Three days later on Aug. 9, the U.S. dropped a 4.5-ton plutonium bomb, “Fat Man,” on Nagasaki, where some 70,000 of the 270,000 residents were killed. By 1950, the death toll for the two cities had climbed to 340,000 people, leaving hundreds of thousands more to live with the effects of the atomic bombings for years to come.
These weapons of mass destruction changed the world as it ushered in the nuclear age. San Francisco has commemorated the atomic bombings on the 40th, 50th, 55th and 60th anniversaries.
On May 3, NJAHS opened “Forgiveness” during its 2015 annual awards tribute. Tanemori was honored with the Peace Award from NJAHS and a Certificate of Recognition from Democratic House Leader Nancy Pelosi.
Seventy years ago, Tanemori was an 8-year-old playing in a Hiroshima schoolyard seven-tenths of a mile from ground zero of the blast. He lost his father, mother, and most of his family members. He survived to tell his story through artwork and writing. He continues to suffer from the traumatic effects of the atomic bomb, including losing his eyesight.
When he shared his personal life experience with students, it was suggested that he make a pictorial representation of his life to accompany his moving story. Tanemori’s work represents the span of his life since childhood, post-war in Japan and the U.S., and international diplomatic relations dating back to the 17th century.
Tanemori declares in his artist’s statement: “It is our great hope that the world will forever remember, never forget, the events that unequivocally shaped the world and future, serving to remind that we do have a choice, to make the world a safer, more peaceful place for the generations living and to come. It is our conviction that today, in order to be responsible global citizens and a peaceful human race, we all must become ‘honest historians.’”
Today, at 77 years old, Tanemori is a cultural consultant, speaker, educator and artist who has made appearances on NBC, History Channel, NHK, and National Geographic. He presents to community organizations, business executives, governmental entities, and educational institutions, addressing diversity issues and cultural sensitivity.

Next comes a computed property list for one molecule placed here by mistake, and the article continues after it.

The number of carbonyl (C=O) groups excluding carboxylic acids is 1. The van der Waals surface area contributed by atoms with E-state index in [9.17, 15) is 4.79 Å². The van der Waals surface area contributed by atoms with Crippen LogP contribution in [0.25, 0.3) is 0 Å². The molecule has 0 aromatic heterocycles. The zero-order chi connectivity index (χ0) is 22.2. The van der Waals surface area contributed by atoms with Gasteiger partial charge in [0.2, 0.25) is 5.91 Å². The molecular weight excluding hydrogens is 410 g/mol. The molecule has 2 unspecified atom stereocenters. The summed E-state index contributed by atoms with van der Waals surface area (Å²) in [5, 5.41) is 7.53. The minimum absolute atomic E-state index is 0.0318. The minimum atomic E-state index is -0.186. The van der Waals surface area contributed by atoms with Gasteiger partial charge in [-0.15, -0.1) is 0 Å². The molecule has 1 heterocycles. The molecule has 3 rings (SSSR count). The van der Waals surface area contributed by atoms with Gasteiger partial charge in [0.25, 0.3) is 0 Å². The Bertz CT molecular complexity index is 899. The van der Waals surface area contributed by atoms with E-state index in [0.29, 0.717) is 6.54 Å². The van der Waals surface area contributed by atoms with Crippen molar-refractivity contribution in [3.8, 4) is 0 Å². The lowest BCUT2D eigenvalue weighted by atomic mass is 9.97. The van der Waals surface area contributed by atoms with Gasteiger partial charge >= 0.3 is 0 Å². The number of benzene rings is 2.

He earned a Master of Religious Education from the Central Baptist Theological Seminary in Minneapolis and now lives in Berkeley with his guide dog, Yuki-na. He has written an autobiography, “Hiroshima: Bridge to Forgiveness” (2008) with John Crump and appears in a recent documentary, “Return to Hiroshima: Family Bonds and the Atomic Bomb,” directed by Perry Hallinan.
Currently, Tanemori is completing a new book, “What About Pearl Harbor Infamy,” making more artwork, getting involved in community events, and ever-thoughtfully sharing his message that “forgiveness is the precursor to peace.”
Saturday, June 27, from 11 a.m. to 3 p.m.: NJAHS annual open house and members’ meeting at MIS Historic Learning Center. Meetand-greet with Takashi Tanemori. Film screening: “Return to Hiroshima: Family Bonds and the Atomic Bomb,” in which Tanemori visits family members in Hiroshima 60 years after the bombing. Book signing: “Hiroshima: Bridge to Forgiveness” ($29.95/$25 retail paperback).
Saturday, July 18, from 1 to 3 p.m.: Family Day Kites of Truth: Storytelling and kite making workshop with Takashi Tanemori at MIS Historic Learning Center. You never know where life may take you, but Tanemori says, “Hold on to these kites of truth!” Children of all ages will listen to the story of Tanemori’s samurai kites as they make their own personal kites to fly on Crissy Field. Suggested donation for materials: $5 per kite; otherwise free admission.
Thursday, Oct. 1, at 7 p.m.: Presidio Dialogues at Presidio Officers’ Club, 50 Moraga Ave., Presidio Main Post. Takashi Tanemori will speak at the about his works currently on display at the MIS Historic Learning Center and his life story. Free admission.
Admission to the MIS Historic Learning Center is $10 general, free to NJAHS members, veterans and children 12 and under. Free admission for everyone during public events. Regular hours are Saturday and Sunday, 12 to 5 p.m. Info: www.njahs.org/640
For more information on the Silkworm Peace Institute, visit www.hiroshima-forgiveness-tanemori.com.